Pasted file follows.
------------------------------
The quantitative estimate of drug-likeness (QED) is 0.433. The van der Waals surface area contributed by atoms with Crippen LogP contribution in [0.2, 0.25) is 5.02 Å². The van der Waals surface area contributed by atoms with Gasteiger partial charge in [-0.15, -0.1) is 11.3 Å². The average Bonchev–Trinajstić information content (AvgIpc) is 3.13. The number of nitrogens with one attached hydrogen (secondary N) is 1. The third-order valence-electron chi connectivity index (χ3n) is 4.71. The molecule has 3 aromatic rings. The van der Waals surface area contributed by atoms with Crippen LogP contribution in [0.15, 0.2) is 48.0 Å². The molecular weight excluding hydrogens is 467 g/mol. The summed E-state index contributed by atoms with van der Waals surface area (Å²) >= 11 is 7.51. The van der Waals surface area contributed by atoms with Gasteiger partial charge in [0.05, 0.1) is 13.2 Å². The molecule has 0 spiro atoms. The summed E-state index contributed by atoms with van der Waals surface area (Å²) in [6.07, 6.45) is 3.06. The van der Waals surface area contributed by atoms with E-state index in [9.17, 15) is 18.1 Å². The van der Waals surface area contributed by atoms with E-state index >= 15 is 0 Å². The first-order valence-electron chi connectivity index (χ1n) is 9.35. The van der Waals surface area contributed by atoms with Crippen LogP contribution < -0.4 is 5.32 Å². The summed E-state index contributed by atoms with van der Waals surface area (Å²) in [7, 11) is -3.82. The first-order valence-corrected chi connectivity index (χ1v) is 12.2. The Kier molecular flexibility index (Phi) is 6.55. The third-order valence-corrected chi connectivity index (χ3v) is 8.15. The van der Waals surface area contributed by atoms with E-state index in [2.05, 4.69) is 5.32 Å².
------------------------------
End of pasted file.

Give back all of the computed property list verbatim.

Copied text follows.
The quantitative estimate of drug-likeness (QED) is 0.433. The van der Waals surface area contributed by atoms with Crippen LogP contribution in [0.2, 0.25) is 5.02 Å². The van der Waals surface area contributed by atoms with Gasteiger partial charge in [-0.15, -0.1) is 11.3 Å². The average Bonchev–Trinajstić information content (AvgIpc) is 3.13. The number of nitrogens with one attached hydrogen (secondary N) is 1. The third-order valence-electron chi connectivity index (χ3n) is 4.71. The molecule has 3 aromatic rings. The van der Waals surface area contributed by atoms with Crippen LogP contribution in [0.15, 0.2) is 48.0 Å². The molecular weight excluding hydrogens is 467 g/mol. The summed E-state index contributed by atoms with van der Waals surface area (Å²) >= 11 is 7.51. The van der Waals surface area contributed by atoms with Gasteiger partial charge in [0.05, 0.1) is 13.2 Å². The molecule has 0 spiro atoms. The summed E-state index contributed by atoms with van der Waals surface area (Å²) in [6.07, 6.45) is 3.06. The van der Waals surface area contributed by atoms with E-state index in [9.17, 15) is 18.1 Å². The van der Waals surface area contributed by atoms with E-state index >= 15 is 0 Å². The first-order valence-electron chi connectivity index (χ1n) is 9.35. The van der Waals surface area contributed by atoms with Crippen LogP contribution < -0.4 is 5.32 Å². The summed E-state index contributed by atoms with van der Waals surface area (Å²) in [7, 11) is -3.82. The first-order valence-corrected chi connectivity index (χ1v) is 12.2. The Kier molecular flexibility index (Phi) is 6.55. The third-order valence-corrected chi connectivity index (χ3v) is 8.15. The van der Waals surface area contributed by atoms with E-state index in [2.05, 4.69) is 5.32 Å².